Every time this comes up I bring up the idea of a "somewhat trusted app" model.  We should be able to collect a bunch of permissions that are generally low-risk into a bucket and allow an application to request them all at once, or maybe a few buckets.  E.g., the "game" bucket would include unmasked WebGL renderer info, fullscreen and pointer lock permissions, storing more than 50MB of data.  We can then tailor the doorhanger to this specific use case.  I realize this isn't ideal, but asking users about every permission is a pain already.

If something like that isn't an option, then we're at a state where there's tension between what we *want* the Web platform to be (competitive with native platforms) and what we're willing to *let* it be.
There is no serious privacy loss exposing this string.  We're already way past the point where this extra entropy will cause people to be put at any risk.
(Reporter)

Comment 14

4 years ago
Talked this over with Doug some more just to make sure I didn't have the wrong impression.  He is of the opinion that this is a go.  I agree and we should put this into motion.
(Reporter)

Comment 15

4 years ago
Had a conversation with Doug about this and he feels this is something we should move forward on.  I'm in agreement.  This is not a GDC blocker.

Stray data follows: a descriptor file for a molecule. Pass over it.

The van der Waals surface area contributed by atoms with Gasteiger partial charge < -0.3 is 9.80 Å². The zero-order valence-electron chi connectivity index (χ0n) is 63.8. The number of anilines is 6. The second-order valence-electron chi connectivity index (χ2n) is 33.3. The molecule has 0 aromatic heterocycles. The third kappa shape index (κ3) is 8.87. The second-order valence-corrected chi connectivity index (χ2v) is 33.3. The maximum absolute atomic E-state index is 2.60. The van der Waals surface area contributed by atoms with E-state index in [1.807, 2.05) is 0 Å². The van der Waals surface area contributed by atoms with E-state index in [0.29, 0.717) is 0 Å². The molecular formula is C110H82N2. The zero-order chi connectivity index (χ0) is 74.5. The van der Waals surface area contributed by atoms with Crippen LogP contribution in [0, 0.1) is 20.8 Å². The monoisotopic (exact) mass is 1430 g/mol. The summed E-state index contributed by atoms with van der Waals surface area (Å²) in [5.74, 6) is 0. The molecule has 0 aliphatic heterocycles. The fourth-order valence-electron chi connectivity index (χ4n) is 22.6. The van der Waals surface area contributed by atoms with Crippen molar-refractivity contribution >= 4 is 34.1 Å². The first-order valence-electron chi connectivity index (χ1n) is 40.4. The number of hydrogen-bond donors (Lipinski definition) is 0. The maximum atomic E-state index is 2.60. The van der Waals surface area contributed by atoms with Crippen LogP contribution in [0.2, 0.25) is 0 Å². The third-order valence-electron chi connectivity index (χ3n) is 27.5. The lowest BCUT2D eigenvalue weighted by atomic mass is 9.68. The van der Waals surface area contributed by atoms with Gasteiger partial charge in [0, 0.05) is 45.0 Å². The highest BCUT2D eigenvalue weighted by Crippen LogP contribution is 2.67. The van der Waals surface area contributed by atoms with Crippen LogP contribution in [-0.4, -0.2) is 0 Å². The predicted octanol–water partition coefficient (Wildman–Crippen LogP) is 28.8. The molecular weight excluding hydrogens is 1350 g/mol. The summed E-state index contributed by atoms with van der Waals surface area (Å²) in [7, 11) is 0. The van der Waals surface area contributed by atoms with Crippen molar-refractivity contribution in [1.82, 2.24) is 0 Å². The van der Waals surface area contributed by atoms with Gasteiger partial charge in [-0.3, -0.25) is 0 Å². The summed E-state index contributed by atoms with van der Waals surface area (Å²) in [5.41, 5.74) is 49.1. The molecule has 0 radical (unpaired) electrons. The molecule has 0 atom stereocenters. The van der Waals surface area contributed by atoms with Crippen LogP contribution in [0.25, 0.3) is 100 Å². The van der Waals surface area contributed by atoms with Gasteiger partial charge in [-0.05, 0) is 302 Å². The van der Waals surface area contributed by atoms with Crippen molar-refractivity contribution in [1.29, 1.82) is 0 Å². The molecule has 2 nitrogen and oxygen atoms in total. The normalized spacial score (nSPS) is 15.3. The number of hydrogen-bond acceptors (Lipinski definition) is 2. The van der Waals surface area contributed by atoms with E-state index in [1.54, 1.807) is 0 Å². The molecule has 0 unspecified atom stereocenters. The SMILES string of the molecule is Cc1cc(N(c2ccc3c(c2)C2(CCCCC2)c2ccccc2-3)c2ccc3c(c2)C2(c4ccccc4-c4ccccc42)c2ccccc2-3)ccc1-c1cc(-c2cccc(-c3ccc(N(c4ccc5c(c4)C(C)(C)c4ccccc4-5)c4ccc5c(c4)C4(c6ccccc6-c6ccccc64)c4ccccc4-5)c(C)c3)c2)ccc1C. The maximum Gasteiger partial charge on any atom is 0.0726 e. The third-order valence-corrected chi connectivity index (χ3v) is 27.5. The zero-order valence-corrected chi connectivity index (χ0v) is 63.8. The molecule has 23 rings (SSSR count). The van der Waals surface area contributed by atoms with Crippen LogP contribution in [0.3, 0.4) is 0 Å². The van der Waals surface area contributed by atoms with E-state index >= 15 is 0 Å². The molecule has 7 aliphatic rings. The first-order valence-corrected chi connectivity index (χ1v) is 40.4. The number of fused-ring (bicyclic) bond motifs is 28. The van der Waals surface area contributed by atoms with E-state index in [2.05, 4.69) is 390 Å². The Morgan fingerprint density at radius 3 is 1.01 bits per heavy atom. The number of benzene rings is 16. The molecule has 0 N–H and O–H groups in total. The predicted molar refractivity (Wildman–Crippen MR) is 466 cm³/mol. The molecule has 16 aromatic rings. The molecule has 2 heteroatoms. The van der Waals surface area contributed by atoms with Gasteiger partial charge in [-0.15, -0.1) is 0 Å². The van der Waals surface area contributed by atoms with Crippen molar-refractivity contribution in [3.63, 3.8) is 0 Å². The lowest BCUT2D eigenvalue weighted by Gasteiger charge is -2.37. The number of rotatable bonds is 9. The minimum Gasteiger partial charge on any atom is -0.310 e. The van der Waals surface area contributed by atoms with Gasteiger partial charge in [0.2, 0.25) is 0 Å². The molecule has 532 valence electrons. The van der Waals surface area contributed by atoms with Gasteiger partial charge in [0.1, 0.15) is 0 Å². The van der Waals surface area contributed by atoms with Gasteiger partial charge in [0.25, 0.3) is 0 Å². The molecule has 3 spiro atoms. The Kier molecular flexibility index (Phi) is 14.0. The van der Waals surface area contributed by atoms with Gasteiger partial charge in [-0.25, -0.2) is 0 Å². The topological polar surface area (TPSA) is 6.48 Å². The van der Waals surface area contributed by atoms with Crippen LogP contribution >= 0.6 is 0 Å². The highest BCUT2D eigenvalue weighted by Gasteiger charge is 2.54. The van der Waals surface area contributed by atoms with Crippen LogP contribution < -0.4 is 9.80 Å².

Blocks: 710398
(Reporter)

Comment 16

4 years ago
(In reply to Vladimir Vukicevic [:vlad] [:vladv] from comment #12)
> It's definitely a hack, but it's one where there isn't a good alternative. 
> Jeff explained why pretty well in comment #6.  From the point of view of
> WebGL, we expect drivers to render content correctly.  For the most part,
> they do, especially recent ones.  However, the performance varies greatly
> from technique to technique.  We have no way of having a mapping of
> drivers/hardware to different performance pitfalls, because it's going to be
> highly application dependent.  And the reality is that users will run
> content on hardware that we have never seen (either too old or too new).  We
> can't guarantee that WebGL will run correctly there, and so right now the
> only outcome is "Firefox is broken on my system".
> 
> Every time this comes up I bring up the idea of a "somewhat trusted app"
> model.  We should be able to collect a bunch of permissions that are
> generally low-risk into a bucket and allow an application to request them